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Archive for the ‘Art’ Category


Before I get back to the business of talking about the garden, I would like to finally fulfill a promise made to a friend months ago, literally. Ruth Bavetta, who has been a guest here previously, has had some seriously awesome good fortune this Spring, with her artwork and poems popping up online and in print. She has been sending me links and I have been collecting them with the goal of posting them all in one place. I meant to do this so long ago, but then there was this biology class….so now, as promised, I submit my link collection;

1) Visual poetry…these are among my favorites.

2) Some artwork…I love the way she deals with light, and also there’s a great photo of Ruth’s beautiful smile🙂

3) Another gallery of art…”Sister Ann, Sister Ann” is my favorite!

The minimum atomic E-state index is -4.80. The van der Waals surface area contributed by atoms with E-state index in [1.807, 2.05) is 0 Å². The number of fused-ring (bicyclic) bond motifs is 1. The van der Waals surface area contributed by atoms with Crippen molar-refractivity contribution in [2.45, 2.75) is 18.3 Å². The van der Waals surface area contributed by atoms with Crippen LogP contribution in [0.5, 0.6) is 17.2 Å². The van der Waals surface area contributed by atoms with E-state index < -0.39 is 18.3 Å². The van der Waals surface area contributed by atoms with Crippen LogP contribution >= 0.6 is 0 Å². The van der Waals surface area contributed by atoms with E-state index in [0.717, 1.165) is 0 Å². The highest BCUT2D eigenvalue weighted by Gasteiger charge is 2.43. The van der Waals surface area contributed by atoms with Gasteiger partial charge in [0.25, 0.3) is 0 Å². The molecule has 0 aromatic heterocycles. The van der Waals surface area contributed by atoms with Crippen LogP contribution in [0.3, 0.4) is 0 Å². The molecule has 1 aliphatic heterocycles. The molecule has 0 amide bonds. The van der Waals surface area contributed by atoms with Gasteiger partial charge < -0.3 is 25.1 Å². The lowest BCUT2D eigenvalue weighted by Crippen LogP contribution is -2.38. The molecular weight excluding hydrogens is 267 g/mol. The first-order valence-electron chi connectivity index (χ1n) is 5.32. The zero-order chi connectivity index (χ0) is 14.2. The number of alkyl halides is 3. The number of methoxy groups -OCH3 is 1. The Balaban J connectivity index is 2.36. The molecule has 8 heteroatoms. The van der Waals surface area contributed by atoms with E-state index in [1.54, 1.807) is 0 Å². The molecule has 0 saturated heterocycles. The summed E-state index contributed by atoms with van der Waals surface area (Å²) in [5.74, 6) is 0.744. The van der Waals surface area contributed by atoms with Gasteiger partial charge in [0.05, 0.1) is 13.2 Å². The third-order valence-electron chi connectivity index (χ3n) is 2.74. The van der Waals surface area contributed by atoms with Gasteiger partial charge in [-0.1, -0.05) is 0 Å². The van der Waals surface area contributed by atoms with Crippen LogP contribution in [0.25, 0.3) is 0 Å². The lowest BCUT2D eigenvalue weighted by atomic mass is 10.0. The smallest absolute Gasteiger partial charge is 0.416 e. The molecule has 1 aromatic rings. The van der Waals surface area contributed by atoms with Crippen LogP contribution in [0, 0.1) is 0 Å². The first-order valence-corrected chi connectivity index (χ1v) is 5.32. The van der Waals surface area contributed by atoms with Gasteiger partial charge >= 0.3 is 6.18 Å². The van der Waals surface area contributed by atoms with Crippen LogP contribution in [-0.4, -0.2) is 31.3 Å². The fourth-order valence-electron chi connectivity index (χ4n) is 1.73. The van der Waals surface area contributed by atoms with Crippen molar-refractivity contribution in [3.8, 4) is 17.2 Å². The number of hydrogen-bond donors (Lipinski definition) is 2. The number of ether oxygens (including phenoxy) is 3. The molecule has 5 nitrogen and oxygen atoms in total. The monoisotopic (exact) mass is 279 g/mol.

4) Poetry at “The Barefoot Review”

5) Poet of the month – February 2012.

6) More of the visual poetry, and a great site for female artists.

7) “Let There Always Be”…I love this poem – one of my favorites!

Congratulations, Ruth, for the accolades! You deserve it, and I’m so very happy for you. If there are any pertinent links that I missed, please forward them to me and I’ll do a supplement post.

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Deep summer is when laziness finds respectability. ~ Sam Keen

Ophelia by John William Waterhouse

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Autumn by Alphonse Mucha


“What I really want from music. That it be cheerful and profound like an afternoon in October. That it be individual, frolicsome, tender, a sweet small woman full of beastliness and charm.” ~ Friedrich Nietzsche.